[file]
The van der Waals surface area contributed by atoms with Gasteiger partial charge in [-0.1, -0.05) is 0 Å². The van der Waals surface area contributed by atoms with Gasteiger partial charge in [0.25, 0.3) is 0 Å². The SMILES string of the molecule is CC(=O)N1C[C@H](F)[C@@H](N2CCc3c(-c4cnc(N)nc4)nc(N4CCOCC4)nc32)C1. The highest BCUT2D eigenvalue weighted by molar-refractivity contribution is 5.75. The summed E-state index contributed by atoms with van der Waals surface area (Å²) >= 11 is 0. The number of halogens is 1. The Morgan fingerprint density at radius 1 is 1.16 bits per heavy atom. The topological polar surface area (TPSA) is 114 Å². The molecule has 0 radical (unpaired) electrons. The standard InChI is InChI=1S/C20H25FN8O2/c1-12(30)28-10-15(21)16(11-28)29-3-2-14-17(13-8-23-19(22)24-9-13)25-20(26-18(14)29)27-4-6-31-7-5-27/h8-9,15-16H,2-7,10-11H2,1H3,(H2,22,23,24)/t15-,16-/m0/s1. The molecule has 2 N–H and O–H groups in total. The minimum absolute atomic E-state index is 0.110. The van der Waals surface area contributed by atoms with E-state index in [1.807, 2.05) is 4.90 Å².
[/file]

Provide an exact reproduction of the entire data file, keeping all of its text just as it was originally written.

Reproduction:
The van der Waals surface area contributed by atoms with Gasteiger partial charge in [-0.1, -0.05) is 0 Å². The van der Waals surface area contributed by atoms with Gasteiger partial charge in [0.25, 0.3) is 0 Å². The SMILES string of the molecule is CC(=O)N1C[C@H](F)[C@@H](N2CCc3c(-c4cnc(N)nc4)nc(N4CCOCC4)nc32)C1. The highest BCUT2D eigenvalue weighted by molar-refractivity contribution is 5.75. The summed E-state index contributed by atoms with van der Waals surface area (Å²) >= 11 is 0. The number of halogens is 1. The Morgan fingerprint density at radius 1 is 1.16 bits per heavy atom. The topological polar surface area (TPSA) is 114 Å². The molecule has 0 radical (unpaired) electrons. The standard InChI is InChI=1S/C20H25FN8O2/c1-12(30)28-10-15(21)16(11-28)29-3-2-14-17(13-8-23-19(22)24-9-13)25-20(26-18(14)29)27-4-6-31-7-5-27/h8-9,15-16H,2-7,10-11H2,1H3,(H2,22,23,24)/t15-,16-/m0/s1. The molecule has 2 N–H and O–H groups in total. The minimum absolute atomic E-state index is 0.110. The van der Waals surface area contributed by atoms with E-state index in [1.807, 2.05) is 4.90 Å².